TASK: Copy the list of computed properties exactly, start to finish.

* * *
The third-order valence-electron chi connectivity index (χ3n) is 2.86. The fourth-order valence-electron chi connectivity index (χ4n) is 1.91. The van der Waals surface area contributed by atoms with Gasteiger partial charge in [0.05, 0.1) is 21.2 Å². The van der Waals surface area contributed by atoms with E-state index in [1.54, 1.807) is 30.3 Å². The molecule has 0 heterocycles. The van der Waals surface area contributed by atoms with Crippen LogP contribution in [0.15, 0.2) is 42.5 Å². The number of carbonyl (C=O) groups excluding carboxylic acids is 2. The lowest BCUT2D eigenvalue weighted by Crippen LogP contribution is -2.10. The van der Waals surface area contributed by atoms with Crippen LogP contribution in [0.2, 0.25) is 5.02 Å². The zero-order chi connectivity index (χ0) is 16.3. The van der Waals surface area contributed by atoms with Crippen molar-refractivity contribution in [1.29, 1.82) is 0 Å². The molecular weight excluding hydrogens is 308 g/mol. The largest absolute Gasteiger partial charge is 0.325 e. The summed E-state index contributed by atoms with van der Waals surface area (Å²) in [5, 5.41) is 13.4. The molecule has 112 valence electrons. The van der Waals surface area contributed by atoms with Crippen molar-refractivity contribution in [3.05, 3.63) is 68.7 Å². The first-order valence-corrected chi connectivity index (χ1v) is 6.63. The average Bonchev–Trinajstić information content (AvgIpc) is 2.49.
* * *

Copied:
The third-order valence-electron chi connectivity index (χ3n) is 2.86. The fourth-order valence-electron chi connectivity index (χ4n) is 1.91. The van der Waals surface area contributed by atoms with Gasteiger partial charge in [0.05, 0.1) is 21.2 Å². The van der Waals surface area contributed by atoms with E-state index in [1.54, 1.807) is 30.3 Å². The molecule has 0 heterocycles. The van der Waals surface area contributed by atoms with Crippen LogP contribution in [0.15, 0.2) is 42.5 Å². The number of carbonyl (C=O) groups excluding carboxylic acids is 2. The lowest BCUT2D eigenvalue weighted by Crippen LogP contribution is -2.10. The van der Waals surface area contributed by atoms with Crippen LogP contribution in [0.2, 0.25) is 5.02 Å². The zero-order chi connectivity index (χ0) is 16.3. The van der Waals surface area contributed by atoms with Crippen molar-refractivity contribution in [1.29, 1.82) is 0 Å². The molecular weight excluding hydrogens is 308 g/mol. The largest absolute Gasteiger partial charge is 0.325 e. The summed E-state index contributed by atoms with van der Waals surface area (Å²) in [5, 5.41) is 13.4. The molecule has 112 valence electrons. The van der Waals surface area contributed by atoms with Crippen molar-refractivity contribution in [3.05, 3.63) is 68.7 Å². The first-order valence-corrected chi connectivity index (χ1v) is 6.63. The average Bonchev–Trinajstić information content (AvgIpc) is 2.49.